WASHINGTON — Since Hurricane Maria hit Puerto Rico about one month ago, a team of scientists has trekked daily into El Yunque National Forest hoping to pick up signs or sounds of endangered Puerto Rican Parrots.
Their habitat stripped of foIiage by Hurricane Maria, the parrots, both wild and those released after being bred in captivity, went quiet.
"Hurricane Maria seems to be a major setback for recovery of the parrot," said Jafet Veléz-Valentín, a wildlife biology/aviculturalist for the Iguaca Aviary, formerly the Luquillo Aviary.
On Wednesday, 28 days after Maria, there was "a new hope," as Veléz-Valentín described it in a string of texts from the island. Someone spotted a cotorra, the Spanish word for parrot, with a radio collar and an orange leg band in Barrio Caguitas in Aguas Buenas.
The person notified the aviary through Facebook. The collar and band mean the parrot is part of a population bred during the 2016 season, Veléz-Valentín said.gi
"One of our biologists, Gabriel Benítez Soto, contacted the person who saw and photographed the parrot," he said, adding that another search is on in the forest and vicinity for more parrots.
Before the hurricane, U.S. Fish and Wildlife Service had counted 56 to 60 parrots, the highest number of the parrots since 1967, thanks to a program to restore the species.
But then Irma hit and about 30 to 35 parrots were surveyed. Then came María.
A breeding population of 240 Puerto Rican Parrots in two aviaries were moved to safety before the hurricane; they all survived. They will produce more birds next year in captivity and later be introduced to the wild. Four wild Puerto Rican Parrots flew to the aviary after Hurricane Maria in search of food and have been staying in the surrounding area.
About 21 days after the hurricane, U.S. Fish and Wildlife Service field crews were able to pick up radio signals from the collars of released parrots. One was in the same place for several days, suggesting the parrot had died.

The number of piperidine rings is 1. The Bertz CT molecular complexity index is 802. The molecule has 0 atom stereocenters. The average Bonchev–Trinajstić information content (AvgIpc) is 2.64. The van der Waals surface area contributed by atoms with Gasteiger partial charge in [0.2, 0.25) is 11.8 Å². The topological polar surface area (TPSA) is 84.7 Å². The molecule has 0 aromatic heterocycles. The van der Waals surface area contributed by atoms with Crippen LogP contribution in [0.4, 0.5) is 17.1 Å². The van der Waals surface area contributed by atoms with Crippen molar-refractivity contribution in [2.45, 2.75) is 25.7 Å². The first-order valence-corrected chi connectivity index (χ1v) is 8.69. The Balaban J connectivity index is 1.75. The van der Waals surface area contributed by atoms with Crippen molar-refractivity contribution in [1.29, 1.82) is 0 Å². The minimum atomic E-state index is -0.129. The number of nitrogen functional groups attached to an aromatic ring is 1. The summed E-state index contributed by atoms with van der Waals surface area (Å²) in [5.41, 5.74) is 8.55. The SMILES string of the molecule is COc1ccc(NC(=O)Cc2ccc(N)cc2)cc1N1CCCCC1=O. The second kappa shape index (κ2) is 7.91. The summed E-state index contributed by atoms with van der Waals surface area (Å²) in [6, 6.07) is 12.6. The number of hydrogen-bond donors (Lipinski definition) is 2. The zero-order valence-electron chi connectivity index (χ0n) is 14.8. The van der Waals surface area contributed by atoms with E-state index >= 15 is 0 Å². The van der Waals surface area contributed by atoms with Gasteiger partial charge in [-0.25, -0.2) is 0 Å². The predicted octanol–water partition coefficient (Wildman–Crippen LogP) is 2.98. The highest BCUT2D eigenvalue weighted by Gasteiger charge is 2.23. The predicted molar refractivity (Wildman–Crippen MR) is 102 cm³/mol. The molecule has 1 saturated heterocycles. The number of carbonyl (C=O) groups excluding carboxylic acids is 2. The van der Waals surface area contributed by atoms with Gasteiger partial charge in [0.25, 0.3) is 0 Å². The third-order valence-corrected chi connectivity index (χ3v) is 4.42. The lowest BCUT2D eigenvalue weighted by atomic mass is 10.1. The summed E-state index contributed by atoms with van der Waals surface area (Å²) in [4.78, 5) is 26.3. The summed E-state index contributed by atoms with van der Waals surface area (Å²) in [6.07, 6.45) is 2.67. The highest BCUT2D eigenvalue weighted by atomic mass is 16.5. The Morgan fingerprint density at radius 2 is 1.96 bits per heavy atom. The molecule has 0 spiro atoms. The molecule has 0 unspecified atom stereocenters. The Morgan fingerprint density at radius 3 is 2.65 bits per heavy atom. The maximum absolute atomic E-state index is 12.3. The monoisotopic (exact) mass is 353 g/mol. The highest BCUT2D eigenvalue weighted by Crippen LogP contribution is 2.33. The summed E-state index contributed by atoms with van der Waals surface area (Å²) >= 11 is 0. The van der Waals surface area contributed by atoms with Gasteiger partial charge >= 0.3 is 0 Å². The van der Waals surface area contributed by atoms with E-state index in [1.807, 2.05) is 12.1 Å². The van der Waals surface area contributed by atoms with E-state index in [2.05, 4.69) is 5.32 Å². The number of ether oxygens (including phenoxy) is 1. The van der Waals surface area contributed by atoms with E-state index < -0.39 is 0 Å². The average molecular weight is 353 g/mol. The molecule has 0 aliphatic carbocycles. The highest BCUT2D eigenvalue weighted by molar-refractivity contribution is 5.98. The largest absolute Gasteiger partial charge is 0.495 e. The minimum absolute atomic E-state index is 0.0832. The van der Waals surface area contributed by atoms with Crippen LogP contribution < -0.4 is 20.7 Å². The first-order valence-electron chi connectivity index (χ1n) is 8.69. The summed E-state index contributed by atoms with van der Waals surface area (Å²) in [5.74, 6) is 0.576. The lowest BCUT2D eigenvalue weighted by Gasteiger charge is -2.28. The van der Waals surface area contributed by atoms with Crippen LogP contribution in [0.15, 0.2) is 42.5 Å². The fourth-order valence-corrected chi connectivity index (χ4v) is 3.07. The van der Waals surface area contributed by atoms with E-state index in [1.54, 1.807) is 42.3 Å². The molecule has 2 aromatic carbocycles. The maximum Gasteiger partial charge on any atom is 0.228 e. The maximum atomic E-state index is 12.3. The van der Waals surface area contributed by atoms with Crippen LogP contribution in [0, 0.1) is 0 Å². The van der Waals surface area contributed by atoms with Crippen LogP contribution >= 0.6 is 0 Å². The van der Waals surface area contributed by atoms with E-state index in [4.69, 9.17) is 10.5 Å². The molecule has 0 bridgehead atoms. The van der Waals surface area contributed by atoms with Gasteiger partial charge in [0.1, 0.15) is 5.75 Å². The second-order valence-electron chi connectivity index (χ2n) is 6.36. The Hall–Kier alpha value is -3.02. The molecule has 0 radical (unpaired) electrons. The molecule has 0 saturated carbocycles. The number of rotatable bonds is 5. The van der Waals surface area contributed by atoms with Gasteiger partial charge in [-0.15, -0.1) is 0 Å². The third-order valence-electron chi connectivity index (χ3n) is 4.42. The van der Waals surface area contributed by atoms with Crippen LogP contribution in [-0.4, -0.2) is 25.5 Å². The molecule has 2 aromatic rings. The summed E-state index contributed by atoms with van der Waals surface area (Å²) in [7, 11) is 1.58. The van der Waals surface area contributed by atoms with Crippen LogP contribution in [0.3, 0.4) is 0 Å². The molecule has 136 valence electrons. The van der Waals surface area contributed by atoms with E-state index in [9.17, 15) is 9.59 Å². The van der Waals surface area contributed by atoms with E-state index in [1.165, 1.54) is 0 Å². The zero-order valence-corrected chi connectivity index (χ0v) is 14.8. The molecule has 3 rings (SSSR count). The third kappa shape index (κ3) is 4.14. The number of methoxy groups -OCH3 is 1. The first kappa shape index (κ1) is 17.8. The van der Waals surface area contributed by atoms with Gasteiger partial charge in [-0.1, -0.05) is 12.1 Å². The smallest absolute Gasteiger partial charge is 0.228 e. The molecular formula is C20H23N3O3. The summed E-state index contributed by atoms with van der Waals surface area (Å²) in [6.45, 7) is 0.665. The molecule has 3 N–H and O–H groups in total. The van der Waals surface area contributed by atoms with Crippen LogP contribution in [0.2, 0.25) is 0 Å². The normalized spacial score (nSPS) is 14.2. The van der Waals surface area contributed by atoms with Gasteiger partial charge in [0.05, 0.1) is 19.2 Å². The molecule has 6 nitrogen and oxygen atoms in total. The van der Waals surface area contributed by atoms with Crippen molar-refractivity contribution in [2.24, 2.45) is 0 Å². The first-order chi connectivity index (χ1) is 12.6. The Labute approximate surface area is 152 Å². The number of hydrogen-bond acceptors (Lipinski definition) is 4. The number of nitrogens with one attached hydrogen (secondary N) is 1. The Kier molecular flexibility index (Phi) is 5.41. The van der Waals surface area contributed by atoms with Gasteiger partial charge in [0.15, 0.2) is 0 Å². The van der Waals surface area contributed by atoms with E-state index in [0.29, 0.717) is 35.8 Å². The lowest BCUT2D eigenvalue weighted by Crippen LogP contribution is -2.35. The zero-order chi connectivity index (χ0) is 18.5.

Puerto Rico remains in a humanitarian crisis Maria left behind when it made landfall Sept. 20, with residents living — and dying — in precarious conditions.
But people such as Veléz-Valentín, who was recently featured in a Nature program for his work with the endangered parrots, are also are trying to assess the damage to Puerto Rico's natural world — the once lush flora and its resident and migrating fauna that Maria also threw into upheaval.
Puerto Rico is home to El Yunque, the only tropical rain forest in the U.S. National Forest System.
Because it is a rain forest, it is rich in biodiversity, boasting of thousands of native plant and tree species. It includes 23 tree species unique to El Yunque. According to the USFWS, 600,000 people a year from around the world visit the forest.
But Maria ripped through El Yunque, leaving a scarcity of food for wildlife and uncertainty about how long it will take to heal.
Since Maria, the forest has been closed.
"When you can barely see green in El Yunque …," Veléz-Valentín said, trailing off in his thoughts in a phone interview from Puerto Rico. "It was like if you threw a bomb and everything was burned."
Those working to preserve the parrot population have been facing some of the same difficulties experienced by the rest of the island.
An aviary diesel generator collapsed last Sunday and workers have been pulling water from a well to keep up with daily needs. "The aviary must be ready for next breeding season," Veléz-Valentín said.
Lack of communication has made it difficult to check with the managers of another parrot conservation program in Rio Bajo to see how the birds fared there.
"We believe other species will be severely affected as well in the beginning due to the scarcity of food in the forest," Veléz-Valentín said. "It's sad when you go to areas of the forest and can barely hear the song."
But soon after the storm, Puerto Ricans were noting that they were seeing green buds on the damaged trees and palms, suggesting their forest may make a comeback.
It's tough to lament how Maria devastated the island's natural world when the island is still trying to ensure people have enough food and water to survive and have yet to fully count their dead. Even before the hurricane, Veléz-Valentín said there was backlash against the resources going into re-establishing the parrots while the island was in a financial crisis.
"We explain to them about the importance of conservation of natural resources for all, that they are part of our natural history and culture and explain that they were here before and about their intrinsic right about living organisms," Veléz-Valentín said.
"They are a symbol of our nation and culture," he said. "We humans are responsible for them being endangered, so we must speak for those that don't have a voice."